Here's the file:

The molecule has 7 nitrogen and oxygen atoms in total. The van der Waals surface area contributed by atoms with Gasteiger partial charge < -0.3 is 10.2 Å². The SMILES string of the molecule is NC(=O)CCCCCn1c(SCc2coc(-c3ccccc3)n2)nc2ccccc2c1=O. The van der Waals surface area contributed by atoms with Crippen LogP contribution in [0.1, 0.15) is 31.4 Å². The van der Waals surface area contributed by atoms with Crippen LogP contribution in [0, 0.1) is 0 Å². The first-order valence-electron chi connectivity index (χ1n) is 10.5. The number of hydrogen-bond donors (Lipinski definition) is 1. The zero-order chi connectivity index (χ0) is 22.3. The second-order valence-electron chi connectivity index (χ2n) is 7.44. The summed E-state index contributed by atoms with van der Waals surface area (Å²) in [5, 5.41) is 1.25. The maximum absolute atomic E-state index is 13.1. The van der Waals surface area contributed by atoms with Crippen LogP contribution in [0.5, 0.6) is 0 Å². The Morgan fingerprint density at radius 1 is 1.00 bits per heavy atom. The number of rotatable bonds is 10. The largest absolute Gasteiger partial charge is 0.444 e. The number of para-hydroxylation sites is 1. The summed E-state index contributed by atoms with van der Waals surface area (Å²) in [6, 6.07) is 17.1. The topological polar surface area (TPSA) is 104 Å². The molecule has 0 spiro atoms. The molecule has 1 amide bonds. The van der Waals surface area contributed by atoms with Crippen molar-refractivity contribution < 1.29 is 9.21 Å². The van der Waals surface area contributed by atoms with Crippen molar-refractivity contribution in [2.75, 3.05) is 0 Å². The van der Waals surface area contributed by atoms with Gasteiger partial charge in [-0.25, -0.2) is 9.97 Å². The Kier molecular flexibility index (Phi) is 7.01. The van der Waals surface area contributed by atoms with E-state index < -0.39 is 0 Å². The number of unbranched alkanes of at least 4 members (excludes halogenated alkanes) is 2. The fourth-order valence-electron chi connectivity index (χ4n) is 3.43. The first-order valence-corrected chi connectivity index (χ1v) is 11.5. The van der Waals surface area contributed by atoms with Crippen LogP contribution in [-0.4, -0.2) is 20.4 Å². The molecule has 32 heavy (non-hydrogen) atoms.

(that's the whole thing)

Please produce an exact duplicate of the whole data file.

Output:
The molecule has 7 nitrogen and oxygen atoms in total. The van der Waals surface area contributed by atoms with Gasteiger partial charge < -0.3 is 10.2 Å². The SMILES string of the molecule is NC(=O)CCCCCn1c(SCc2coc(-c3ccccc3)n2)nc2ccccc2c1=O. The van der Waals surface area contributed by atoms with Crippen LogP contribution in [0.1, 0.15) is 31.4 Å². The van der Waals surface area contributed by atoms with Crippen LogP contribution in [0, 0.1) is 0 Å². The first-order valence-electron chi connectivity index (χ1n) is 10.5. The number of hydrogen-bond donors (Lipinski definition) is 1. The zero-order chi connectivity index (χ0) is 22.3. The second-order valence-electron chi connectivity index (χ2n) is 7.44. The summed E-state index contributed by atoms with van der Waals surface area (Å²) in [5, 5.41) is 1.25. The maximum absolute atomic E-state index is 13.1. The van der Waals surface area contributed by atoms with Crippen LogP contribution in [0.5, 0.6) is 0 Å². The Morgan fingerprint density at radius 1 is 1.00 bits per heavy atom. The number of rotatable bonds is 10. The largest absolute Gasteiger partial charge is 0.444 e. The number of para-hydroxylation sites is 1. The summed E-state index contributed by atoms with van der Waals surface area (Å²) in [6, 6.07) is 17.1. The topological polar surface area (TPSA) is 104 Å². The molecule has 0 spiro atoms. The molecule has 1 amide bonds. The van der Waals surface area contributed by atoms with Crippen molar-refractivity contribution < 1.29 is 9.21 Å². The van der Waals surface area contributed by atoms with Crippen molar-refractivity contribution in [2.75, 3.05) is 0 Å². The van der Waals surface area contributed by atoms with Gasteiger partial charge in [-0.25, -0.2) is 9.97 Å². The Kier molecular flexibility index (Phi) is 7.01. The van der Waals surface area contributed by atoms with E-state index < -0.39 is 0 Å². The number of unbranched alkanes of at least 4 members (excludes halogenated alkanes) is 2. The fourth-order valence-electron chi connectivity index (χ4n) is 3.43. The first-order valence-corrected chi connectivity index (χ1v) is 11.5. The van der Waals surface area contributed by atoms with Crippen LogP contribution in [-0.4, -0.2) is 20.4 Å². The molecule has 32 heavy (non-hydrogen) atoms.